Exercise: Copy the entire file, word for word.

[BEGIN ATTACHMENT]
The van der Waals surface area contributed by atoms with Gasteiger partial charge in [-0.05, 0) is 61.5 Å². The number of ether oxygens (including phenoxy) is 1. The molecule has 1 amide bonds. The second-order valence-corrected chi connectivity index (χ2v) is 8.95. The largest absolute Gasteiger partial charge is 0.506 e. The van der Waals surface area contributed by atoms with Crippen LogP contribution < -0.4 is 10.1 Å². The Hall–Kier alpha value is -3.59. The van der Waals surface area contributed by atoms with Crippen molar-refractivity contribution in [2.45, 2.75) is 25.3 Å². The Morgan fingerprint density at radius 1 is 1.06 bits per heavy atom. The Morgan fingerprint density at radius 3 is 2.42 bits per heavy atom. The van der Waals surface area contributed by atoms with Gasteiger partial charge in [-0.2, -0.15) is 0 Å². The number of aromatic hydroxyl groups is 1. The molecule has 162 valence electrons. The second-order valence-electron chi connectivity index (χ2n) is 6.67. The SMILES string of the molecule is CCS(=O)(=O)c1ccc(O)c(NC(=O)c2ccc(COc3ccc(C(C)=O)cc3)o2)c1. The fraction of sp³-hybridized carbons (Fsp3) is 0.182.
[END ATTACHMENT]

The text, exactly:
The van der Waals surface area contributed by atoms with Gasteiger partial charge in [-0.05, 0) is 61.5 Å². The number of ether oxygens (including phenoxy) is 1. The molecule has 1 amide bonds. The second-order valence-corrected chi connectivity index (χ2v) is 8.95. The largest absolute Gasteiger partial charge is 0.506 e. The van der Waals surface area contributed by atoms with Crippen LogP contribution < -0.4 is 10.1 Å². The Hall–Kier alpha value is -3.59. The van der Waals surface area contributed by atoms with Crippen molar-refractivity contribution in [2.45, 2.75) is 25.3 Å². The Morgan fingerprint density at radius 1 is 1.06 bits per heavy atom. The Morgan fingerprint density at radius 3 is 2.42 bits per heavy atom. The van der Waals surface area contributed by atoms with Gasteiger partial charge in [-0.2, -0.15) is 0 Å². The number of aromatic hydroxyl groups is 1. The molecule has 162 valence electrons. The second-order valence-electron chi connectivity index (χ2n) is 6.67. The SMILES string of the molecule is CCS(=O)(=O)c1ccc(O)c(NC(=O)c2ccc(COc3ccc(C(C)=O)cc3)o2)c1. The fraction of sp³-hybridized carbons (Fsp3) is 0.182.